Homecoming tailgate fencing was segregational

For some, this year’s Homecoming was a time for reunion and celebration, a brief return to the hazy memories of college. For others, Homecoming was a socially acceptable excuse for day drinking. But, for certain Black and Latinx tailgaters, the excitement was dulled and constrained by a large chain-link fence — and the oppressive presence of law enforcement officers. 

The mental image is a gruesome one — the reality, even worse. 

Past the white picket fencing of McCarthy Quad on a relatively tiny square of grass, wire fencing rose high above the tailgaters. Inside were the primarily Black and brown students of Alpha Phi Alpha, Omega Phi Beta and Lambda Upsilon Lambda’s tailgate. 

The section was limited to 200 people and guarded by members of the Department of Public Safety and Los Angeles Police Department. However, there appeared to be space for more, according to one witness who spoke with the Daily Trojan. 

Another attendee, a former member of Omega Phi Beta, stated that specific area had only fit two Greek organizations the year before and had always been open to the public. 

There is a great discrepancy between administrative and witness views regarding the fencing and increased security: Patrick Auerbach, who represents the Alumni Association as the associate senior vice president for alumni relations, defended that the fence was raised as per protocol for organizations choosing to serve alcohol. 

Auerbach also claimed that the three organizations’ representatives had requested the area and thus knew of the 200-person maximum capacity ahead of the tailgate. However, graduate student Nadine Isaacs — an attendee who penned an online petition calling for administrative action — told the Daily Trojan that an alumnus had raised concerns regarding the discriminatory nature of the layout, only for them to be dismissed by organizers. 

Whether intentional or not, the social implications of effectively segregating a group of people of color from the rest of the students and alumni, and enforcing that isolation through excessive police presence, nullifies the Alumni Association’s excuse of following protocol. To be frank, it is only from utter ignorance — a crime in itself — or intentional discrimination that organizers could have thought this situation acceptable.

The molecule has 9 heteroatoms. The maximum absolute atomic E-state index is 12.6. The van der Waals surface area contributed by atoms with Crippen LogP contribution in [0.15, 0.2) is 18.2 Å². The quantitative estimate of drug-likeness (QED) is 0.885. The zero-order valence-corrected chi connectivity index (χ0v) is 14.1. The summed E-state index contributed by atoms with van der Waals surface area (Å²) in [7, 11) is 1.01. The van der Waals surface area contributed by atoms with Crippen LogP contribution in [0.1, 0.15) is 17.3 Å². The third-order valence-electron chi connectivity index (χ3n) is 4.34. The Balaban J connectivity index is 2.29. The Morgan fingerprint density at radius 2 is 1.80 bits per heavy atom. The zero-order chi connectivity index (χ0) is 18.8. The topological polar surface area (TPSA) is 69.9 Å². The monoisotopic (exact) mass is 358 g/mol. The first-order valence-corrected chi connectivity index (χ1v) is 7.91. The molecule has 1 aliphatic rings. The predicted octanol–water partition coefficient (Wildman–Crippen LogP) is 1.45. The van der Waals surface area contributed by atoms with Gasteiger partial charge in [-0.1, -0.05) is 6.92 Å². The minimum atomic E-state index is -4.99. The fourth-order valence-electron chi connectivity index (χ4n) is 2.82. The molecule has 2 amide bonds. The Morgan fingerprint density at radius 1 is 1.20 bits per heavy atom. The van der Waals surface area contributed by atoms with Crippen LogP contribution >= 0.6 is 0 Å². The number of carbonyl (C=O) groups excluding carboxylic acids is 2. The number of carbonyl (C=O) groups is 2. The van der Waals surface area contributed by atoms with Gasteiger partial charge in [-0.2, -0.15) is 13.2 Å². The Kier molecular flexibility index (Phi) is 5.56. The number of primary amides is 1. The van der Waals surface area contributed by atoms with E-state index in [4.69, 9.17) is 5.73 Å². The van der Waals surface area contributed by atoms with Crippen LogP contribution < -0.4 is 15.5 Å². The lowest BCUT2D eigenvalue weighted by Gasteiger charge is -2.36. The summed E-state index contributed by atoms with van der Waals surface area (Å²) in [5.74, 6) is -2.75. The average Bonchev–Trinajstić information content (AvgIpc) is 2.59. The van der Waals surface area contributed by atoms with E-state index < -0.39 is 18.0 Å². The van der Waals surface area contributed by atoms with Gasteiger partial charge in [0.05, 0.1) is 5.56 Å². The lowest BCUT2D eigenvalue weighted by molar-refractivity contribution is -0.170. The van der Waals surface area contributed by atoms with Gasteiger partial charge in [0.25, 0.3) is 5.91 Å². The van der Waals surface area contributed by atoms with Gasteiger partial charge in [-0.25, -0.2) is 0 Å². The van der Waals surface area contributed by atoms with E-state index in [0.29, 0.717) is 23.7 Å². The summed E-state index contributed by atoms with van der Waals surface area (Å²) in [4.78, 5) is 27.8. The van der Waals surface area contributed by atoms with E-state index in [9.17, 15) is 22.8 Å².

A small space fenced off for three large Greek societies of color, with only a fraction of their members allowed in by security and police officers — if this is not deemed discriminatory, then the sky may as well not blue, and USC is no longer a university steeped in scandal and privilege. 

During a time when immigrant children are held captive, imprisoned behind chain-link fencing, the same fencing has no place on our campus, where it is used to disadvantage certain groups of people. The practice is distasteful blatantly unjust and must be discontinued. 

Fortunately, there is a way to get involved. Isaacs’ Change.org petition, named “SegreGATED USC Tailgate,” is nearing its 1000 signature goal. Just a tap on a computer or smartphone contributes to the momentum of this message. 

At this point, it is apparently too much to expect common decency — from students, from administration, from the University. The stench of inequality has long perfumed campus, and those in power have made no moves toward change. If there is to be reform, it won’t come easily. Only through continued persistence and student involvement will the University be forced to take notice of this atrocity. 

Change is not a gift — it is a spoil of war.